Google Discover Is Adding Hashtags To Each Of Its Suggested Articles

Google Discover is testing the addition of hashtags to every curated article the feature sends to users.

Discover, previously known as Google Feed, is the tech company’s way of distributing relevant articles, headlines, and videos to its widespread userbase. Relying on Google search results, past history, and location (country, city), the suggested topics will then be specifically tailored to one’s particular interests. Effectively, the end goal here is to provide to users a preemptive collection of search results before users have to go looking out for what’s new on themselves. Who needs to search up reviews about, say, a new episode from their favorite series when Google’s actively delivering the relevant results to you?

Granted, due to a user’s tendency to search up and look for hyper specific details makes it hard for the Discover AI to ever properly analyze and predict what the Google community’s searching for. It is still, however, a nifty feature with its own uses that manages to both be advertisement-friendly, and avoid coming off as overbearing to users. Currently available across all mobile devices via the Chrome app or the Google mobile site, Discover is, along with the likes of Activity cards and adding more visual cues to search results, actively looking to add innovation to the online browser space.

Hashtags, while certainly innovative by any stretch, are Google’s way of identifying with a trend with staying power and simultaneously making it easier for users to find relevant content. This is clearly a trend with the company, considering how much YouTube has actively started pushing hashtags on its interface, from video tags to entire dedicated webpages. In some way, this addition does make sense. Hashtags have become an online mainstay of conveying trends and engaging in discourse. Some, such as #BLM or #SayHerName have actively become representations of entire socio-political movements. The #MeToo movement itself speaks volumes to how much online power the simple icon carries. Google’s incorporation of these to its suggested articles seems like the company’s way of keeping up with the times.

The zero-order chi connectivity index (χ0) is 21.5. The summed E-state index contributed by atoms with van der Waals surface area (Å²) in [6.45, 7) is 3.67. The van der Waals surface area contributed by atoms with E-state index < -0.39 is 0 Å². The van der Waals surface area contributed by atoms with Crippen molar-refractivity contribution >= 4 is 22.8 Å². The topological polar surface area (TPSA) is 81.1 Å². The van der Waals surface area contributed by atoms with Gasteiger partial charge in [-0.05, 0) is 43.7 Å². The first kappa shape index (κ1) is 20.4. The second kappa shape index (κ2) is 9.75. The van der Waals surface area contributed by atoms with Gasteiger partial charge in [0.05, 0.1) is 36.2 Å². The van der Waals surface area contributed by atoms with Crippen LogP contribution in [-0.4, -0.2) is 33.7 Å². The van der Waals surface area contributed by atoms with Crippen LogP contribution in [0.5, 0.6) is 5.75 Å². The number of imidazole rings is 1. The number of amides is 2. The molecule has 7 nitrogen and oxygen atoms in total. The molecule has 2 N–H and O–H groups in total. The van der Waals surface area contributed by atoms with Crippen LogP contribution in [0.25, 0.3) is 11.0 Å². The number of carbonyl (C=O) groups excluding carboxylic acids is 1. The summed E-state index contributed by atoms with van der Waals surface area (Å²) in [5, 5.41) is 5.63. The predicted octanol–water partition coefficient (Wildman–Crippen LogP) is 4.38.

It is, however, rather unnecessary in nature. Although the feature has yet to widely roll out for the Google userbase outside of some minor A/B testing reported by the online tech journal 9to5Google, it’s hard to find a use for hashtags accompanying articles that have already been suggested. Whereas on the likes of Twitter and YouTube hashtags have their entire independent stage that users can delve into to reveal more content, in Discover they come attached to articles, making their presence rather redundant.

At any rate, the feature is still in early access. We as users haven’t encountered it, and the beta testing nature of its current release means that the feature could easily undergo further changes and tweaks before a proper release product is established. Who knows? Perhaps Chrome will now start dedicating entire webpages to hashtags as well.


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